Manometry is measurement of pressure within various parts of the gastrointestinal tract.
Manometry is done by passing a catheter containing solid-state or liquid-filled pressure transducers through the mouth or anus into the lumen of the organ to be studied. It typically is done to evaluate motility disorders in patients in whom structural lesions have been ruled out by other studies. Manometry is used in the esophagus, stomach and duodenum, sphincter of Oddi, and rectum.
Aside from minor discomfort, complications are very rare. Patients must have nothing by mouth (npo) after midnight.
Impedance planimetry Impedance Planimetry (See also Manometry.) Impedance planimetry provides real-time assessment of luminal distensibility and geometric changes in response to applied pressure in various parts of the gastrointestinal... read more can complement manometry and add additional information.
In this test, a pressure transducer is placed in the anus to evaluate the anorectal sphincter mechanism and rectal sensation in patients with incontinence or constipation Constipation Constipation is difficult or infrequent passage of stool, hardness of stool, or a feeling of incomplete evacuation. (See also Constipation in Children.) No bodily function is more variable and... read more . It can help diagnose Hirschsprung disease Hirschsprung Disease Hirschsprung disease is a congenital anomaly of innervation of the lower intestine, usually limited to the colon, resulting in partial or total functional obstruction. Symptoms are obstipation... read more and defecation disorders and provide biofeedback training for fecal incontinence Fecal Incontinence Fecal incontinence is involuntary defecation. Diagnosis is clinical. Treatment is a bowel management program and perineal exercises, but sometimes colostomy is needed. (See also Evaluation of... read more .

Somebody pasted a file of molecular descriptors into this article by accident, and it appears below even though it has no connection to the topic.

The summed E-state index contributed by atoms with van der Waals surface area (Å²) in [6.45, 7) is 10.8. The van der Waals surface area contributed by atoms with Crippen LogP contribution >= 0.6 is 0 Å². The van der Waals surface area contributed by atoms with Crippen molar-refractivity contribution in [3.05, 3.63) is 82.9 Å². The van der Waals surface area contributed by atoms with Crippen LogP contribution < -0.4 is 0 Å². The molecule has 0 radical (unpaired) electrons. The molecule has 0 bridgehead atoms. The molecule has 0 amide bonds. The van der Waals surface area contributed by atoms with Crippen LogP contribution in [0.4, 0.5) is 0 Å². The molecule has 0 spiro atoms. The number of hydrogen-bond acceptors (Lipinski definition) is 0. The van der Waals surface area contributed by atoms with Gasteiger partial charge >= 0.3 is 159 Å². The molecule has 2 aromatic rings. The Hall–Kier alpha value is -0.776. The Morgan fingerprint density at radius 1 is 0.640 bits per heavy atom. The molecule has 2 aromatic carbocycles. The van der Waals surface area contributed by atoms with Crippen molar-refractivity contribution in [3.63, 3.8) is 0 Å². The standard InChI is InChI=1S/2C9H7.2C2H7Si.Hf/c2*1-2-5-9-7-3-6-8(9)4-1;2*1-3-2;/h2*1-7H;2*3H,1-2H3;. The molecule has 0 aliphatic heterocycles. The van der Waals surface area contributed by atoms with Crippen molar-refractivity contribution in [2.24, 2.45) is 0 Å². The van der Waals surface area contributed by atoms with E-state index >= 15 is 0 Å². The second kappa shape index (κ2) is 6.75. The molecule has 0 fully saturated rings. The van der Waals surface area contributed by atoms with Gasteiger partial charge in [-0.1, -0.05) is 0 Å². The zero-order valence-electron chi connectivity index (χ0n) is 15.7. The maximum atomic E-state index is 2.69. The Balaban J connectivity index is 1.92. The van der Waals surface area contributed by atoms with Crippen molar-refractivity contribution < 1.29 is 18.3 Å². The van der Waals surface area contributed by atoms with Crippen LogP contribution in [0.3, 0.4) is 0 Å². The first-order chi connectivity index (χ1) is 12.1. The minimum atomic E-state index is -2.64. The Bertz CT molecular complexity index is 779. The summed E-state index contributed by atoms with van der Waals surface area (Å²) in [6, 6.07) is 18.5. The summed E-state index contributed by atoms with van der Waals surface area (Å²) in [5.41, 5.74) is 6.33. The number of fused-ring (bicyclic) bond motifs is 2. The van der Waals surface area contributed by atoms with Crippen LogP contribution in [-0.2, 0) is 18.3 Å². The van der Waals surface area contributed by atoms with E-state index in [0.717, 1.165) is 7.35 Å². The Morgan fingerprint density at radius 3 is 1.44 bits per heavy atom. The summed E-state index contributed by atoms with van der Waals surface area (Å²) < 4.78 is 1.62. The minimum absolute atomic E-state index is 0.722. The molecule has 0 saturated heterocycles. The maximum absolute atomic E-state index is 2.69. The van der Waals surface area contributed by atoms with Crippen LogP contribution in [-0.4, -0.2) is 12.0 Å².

A barostat balloon may be inflated during the test to evaluate rectal sensation and accommodation. The balloon expulsion test, which is often done together with anorectal manometry, allows for objective assessment of evacuation function.
This is a pressure-sensing device that is placed in the gastrointestinal tract to measure accommodation. The device consists of a plastic balloon and an electronic controller that varies the amount of air in the balloon to maintain constant pressure.
This device is used mainly in research studies assessing sensory threshold and altered visceral perception, particularly in functional gastrointestinal disorders.
This test is used to evaluate patients with dysphagia Dysphagia Dysphagia is difficulty swallowing. The condition results from impeded transport of liquids, solids, or both from the pharynx to the stomach. Dysphagia should not be confused with globus sensation... read more , heartburn Gastroesophageal Reflux Disease (GERD) Incompetence of the lower esophageal sphincter allows reflux of gastric contents into the esophagus, causing burning pain. Prolonged reflux may lead to esophagitis, stricture, and rarely metaplasia... read more , regurgitation, or chest pain Chest Pain Chest pain is a very common complaint. Many patients are well aware that it is a warning of potential life-threatening disorders and seek evaluation for minimal symptoms. Other patients, including... read more . It measures the pressure in the upper and lower esophageal sphincters, determines the effectiveness and coordination of propulsive movements, and detects abnormal contractions.